Methanogenesis pp 253-303 | Cite as

Conversion of Methanol and Methylamines to Methane and Carbon Dioxide

  • Jan T. Keltjens
  • Godfried D. Vogels
Part of the Chapman & Hall Microbiology Series book series (CHMBS)


The first report on methane formation from a methylated one-carbon compound, notably methanol, goes back to 1920 (Groenewegen, 1920). In the thirties, methylotrophic methanogens were systematically studied in the laboratory of Kluy ver and Van Niel (1936). Here, Barker (1936) enriched an organism, then called Methanococcus mazei, which was capable of growth not only on methanol, but also on butanol and acetone. The organism was not pure and the original cultures were lost. Only about 40 years later, the methanogen that met the original description was reisolated and renamed Methanosarcina mazei (Mah, 1980; Mah and Kuhn, 1984). The first methylotroph obtained in axenic culture, and in fact one of the first pure methanogenic species, was isolated by Schnellen (1936), a student of Kluyver. Again, the original cultures of the organism, Methanosarcina barkeri, were lost. M. barkeri has been reisolated as a number of distinct strains from a variety of sources. The type strain, MS, was obtained by Bryant in 1966 (Bryant, 1966; Bryant and Boone, 1987). Biochemically, M. barkeri is the best studied methylotrophic methanogen and most of the work reviewed in this chapter refers to it.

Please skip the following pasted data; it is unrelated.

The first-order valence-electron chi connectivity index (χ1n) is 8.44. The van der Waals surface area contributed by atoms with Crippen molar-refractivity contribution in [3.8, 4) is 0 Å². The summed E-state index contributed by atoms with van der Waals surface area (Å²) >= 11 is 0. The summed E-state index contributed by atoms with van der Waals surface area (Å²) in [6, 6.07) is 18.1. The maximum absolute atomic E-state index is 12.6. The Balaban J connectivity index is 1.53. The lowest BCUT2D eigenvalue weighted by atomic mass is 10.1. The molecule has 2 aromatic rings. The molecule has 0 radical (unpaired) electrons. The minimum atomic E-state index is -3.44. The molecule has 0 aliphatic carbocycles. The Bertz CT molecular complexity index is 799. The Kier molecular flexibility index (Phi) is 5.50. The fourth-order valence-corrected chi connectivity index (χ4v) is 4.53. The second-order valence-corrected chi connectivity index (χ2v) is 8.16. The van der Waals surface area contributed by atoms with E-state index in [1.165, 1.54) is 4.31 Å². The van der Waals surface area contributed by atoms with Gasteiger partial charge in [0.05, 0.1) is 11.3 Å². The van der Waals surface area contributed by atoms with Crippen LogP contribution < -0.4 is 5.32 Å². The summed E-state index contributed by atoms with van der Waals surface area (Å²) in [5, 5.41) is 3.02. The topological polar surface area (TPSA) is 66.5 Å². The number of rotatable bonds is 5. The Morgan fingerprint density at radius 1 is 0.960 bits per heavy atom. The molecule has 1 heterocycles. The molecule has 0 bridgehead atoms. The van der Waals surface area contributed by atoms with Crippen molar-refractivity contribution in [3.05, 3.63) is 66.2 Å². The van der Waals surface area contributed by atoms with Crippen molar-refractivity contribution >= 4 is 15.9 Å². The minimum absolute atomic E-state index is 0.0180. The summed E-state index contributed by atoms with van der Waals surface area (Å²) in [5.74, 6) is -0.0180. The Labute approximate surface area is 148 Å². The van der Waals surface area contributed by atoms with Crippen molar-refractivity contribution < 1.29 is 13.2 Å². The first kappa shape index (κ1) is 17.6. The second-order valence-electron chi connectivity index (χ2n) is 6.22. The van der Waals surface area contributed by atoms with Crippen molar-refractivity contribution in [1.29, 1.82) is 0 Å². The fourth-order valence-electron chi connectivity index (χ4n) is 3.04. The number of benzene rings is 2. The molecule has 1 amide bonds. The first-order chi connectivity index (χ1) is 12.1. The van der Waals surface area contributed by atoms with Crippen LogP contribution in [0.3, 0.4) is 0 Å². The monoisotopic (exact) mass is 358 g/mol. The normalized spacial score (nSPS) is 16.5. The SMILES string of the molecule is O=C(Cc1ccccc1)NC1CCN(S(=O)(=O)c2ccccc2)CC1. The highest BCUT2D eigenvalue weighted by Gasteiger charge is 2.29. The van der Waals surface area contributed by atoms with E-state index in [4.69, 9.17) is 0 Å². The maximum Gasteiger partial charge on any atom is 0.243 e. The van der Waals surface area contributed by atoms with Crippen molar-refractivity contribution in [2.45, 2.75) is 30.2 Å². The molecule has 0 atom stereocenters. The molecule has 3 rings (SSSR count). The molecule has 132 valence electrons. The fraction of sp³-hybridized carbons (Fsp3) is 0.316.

Methanol Oxidation Methanol Conversion Methanogenic Bacterium Methanosarcina Barkeri Methyl Group Oxidation 
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© Springer Science+Business Media Dordrecht 1993

Authors and Affiliations

  • Jan T. Keltjens
  • Godfried D. Vogels

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